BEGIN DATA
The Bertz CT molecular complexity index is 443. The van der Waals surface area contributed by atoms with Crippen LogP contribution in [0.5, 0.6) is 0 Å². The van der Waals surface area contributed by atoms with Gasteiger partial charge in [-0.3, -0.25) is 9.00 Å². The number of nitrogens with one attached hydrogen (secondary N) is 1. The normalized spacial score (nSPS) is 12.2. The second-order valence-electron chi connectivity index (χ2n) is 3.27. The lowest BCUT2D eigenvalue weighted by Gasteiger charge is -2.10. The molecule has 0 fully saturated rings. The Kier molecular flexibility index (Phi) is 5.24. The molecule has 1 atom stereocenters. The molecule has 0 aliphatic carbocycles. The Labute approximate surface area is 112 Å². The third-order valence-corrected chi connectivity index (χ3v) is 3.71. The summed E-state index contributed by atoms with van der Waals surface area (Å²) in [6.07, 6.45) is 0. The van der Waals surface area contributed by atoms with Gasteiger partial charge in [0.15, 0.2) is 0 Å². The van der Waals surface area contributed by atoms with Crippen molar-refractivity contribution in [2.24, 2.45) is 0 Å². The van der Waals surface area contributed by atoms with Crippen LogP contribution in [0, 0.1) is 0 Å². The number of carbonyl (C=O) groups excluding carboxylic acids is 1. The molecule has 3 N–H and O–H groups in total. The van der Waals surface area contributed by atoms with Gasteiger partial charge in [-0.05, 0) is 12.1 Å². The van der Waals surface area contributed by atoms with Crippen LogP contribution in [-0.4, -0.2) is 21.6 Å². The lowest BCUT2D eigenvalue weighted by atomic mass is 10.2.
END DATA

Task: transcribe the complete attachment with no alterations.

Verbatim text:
The Bertz CT molecular complexity index is 443. The van der Waals surface area contributed by atoms with Crippen LogP contribution in [0.5, 0.6) is 0 Å². The van der Waals surface area contributed by atoms with Gasteiger partial charge in [-0.3, -0.25) is 9.00 Å². The number of nitrogens with one attached hydrogen (secondary N) is 1. The normalized spacial score (nSPS) is 12.2. The second-order valence-electron chi connectivity index (χ2n) is 3.27. The lowest BCUT2D eigenvalue weighted by Gasteiger charge is -2.10. The molecule has 0 fully saturated rings. The Kier molecular flexibility index (Phi) is 5.24. The molecule has 1 atom stereocenters. The molecule has 0 aliphatic carbocycles. The Labute approximate surface area is 112 Å². The third-order valence-corrected chi connectivity index (χ3v) is 3.71. The summed E-state index contributed by atoms with van der Waals surface area (Å²) in [6.07, 6.45) is 0. The van der Waals surface area contributed by atoms with Gasteiger partial charge in [0.15, 0.2) is 0 Å². The van der Waals surface area contributed by atoms with Crippen molar-refractivity contribution in [2.24, 2.45) is 0 Å². The van der Waals surface area contributed by atoms with Crippen LogP contribution in [0, 0.1) is 0 Å². The number of carbonyl (C=O) groups excluding carboxylic acids is 1. The molecule has 3 N–H and O–H groups in total. The van der Waals surface area contributed by atoms with Gasteiger partial charge in [-0.05, 0) is 12.1 Å². The van der Waals surface area contributed by atoms with Crippen LogP contribution in [-0.4, -0.2) is 21.6 Å². The lowest BCUT2D eigenvalue weighted by atomic mass is 10.2.